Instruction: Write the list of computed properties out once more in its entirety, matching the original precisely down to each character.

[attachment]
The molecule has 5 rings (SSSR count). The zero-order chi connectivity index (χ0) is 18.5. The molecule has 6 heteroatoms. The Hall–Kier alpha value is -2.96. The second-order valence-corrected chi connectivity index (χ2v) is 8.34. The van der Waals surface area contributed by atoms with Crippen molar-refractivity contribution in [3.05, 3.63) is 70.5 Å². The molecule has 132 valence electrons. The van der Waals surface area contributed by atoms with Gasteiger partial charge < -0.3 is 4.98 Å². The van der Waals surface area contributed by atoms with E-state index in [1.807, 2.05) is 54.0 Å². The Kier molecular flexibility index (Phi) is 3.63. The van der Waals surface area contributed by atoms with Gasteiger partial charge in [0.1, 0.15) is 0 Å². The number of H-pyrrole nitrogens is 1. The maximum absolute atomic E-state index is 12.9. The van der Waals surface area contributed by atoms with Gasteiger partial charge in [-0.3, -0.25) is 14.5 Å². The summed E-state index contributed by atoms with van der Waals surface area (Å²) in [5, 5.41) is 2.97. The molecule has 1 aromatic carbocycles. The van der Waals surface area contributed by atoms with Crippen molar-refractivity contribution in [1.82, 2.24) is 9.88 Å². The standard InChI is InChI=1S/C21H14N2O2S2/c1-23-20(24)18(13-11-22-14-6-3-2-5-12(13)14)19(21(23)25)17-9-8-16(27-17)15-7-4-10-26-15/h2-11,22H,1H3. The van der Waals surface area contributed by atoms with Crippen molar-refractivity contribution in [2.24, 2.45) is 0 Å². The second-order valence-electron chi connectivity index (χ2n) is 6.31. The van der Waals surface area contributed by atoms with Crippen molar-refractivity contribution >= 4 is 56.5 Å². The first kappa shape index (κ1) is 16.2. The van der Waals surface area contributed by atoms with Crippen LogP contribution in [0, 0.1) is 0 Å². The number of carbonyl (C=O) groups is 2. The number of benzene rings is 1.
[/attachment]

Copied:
The molecule has 5 rings (SSSR count). The zero-order chi connectivity index (χ0) is 18.5. The molecule has 6 heteroatoms. The Hall–Kier alpha value is -2.96. The second-order valence-corrected chi connectivity index (χ2v) is 8.34. The van der Waals surface area contributed by atoms with Crippen molar-refractivity contribution in [3.05, 3.63) is 70.5 Å². The molecule has 132 valence electrons. The van der Waals surface area contributed by atoms with Gasteiger partial charge < -0.3 is 4.98 Å². The van der Waals surface area contributed by atoms with E-state index in [1.807, 2.05) is 54.0 Å². The Kier molecular flexibility index (Phi) is 3.63. The van der Waals surface area contributed by atoms with Gasteiger partial charge in [0.1, 0.15) is 0 Å². The number of H-pyrrole nitrogens is 1. The maximum absolute atomic E-state index is 12.9. The van der Waals surface area contributed by atoms with Gasteiger partial charge in [-0.3, -0.25) is 14.5 Å². The summed E-state index contributed by atoms with van der Waals surface area (Å²) in [5, 5.41) is 2.97. The molecule has 1 aromatic carbocycles. The van der Waals surface area contributed by atoms with Crippen molar-refractivity contribution in [1.82, 2.24) is 9.88 Å². The standard InChI is InChI=1S/C21H14N2O2S2/c1-23-20(24)18(13-11-22-14-6-3-2-5-12(13)14)19(21(23)25)17-9-8-16(27-17)15-7-4-10-26-15/h2-11,22H,1H3. The van der Waals surface area contributed by atoms with Crippen molar-refractivity contribution in [2.24, 2.45) is 0 Å². The second-order valence-electron chi connectivity index (χ2n) is 6.31. The van der Waals surface area contributed by atoms with Crippen molar-refractivity contribution >= 4 is 56.5 Å². The first kappa shape index (κ1) is 16.2. The van der Waals surface area contributed by atoms with Crippen LogP contribution in [0, 0.1) is 0 Å². The number of carbonyl (C=O) groups is 2. The number of benzene rings is 1.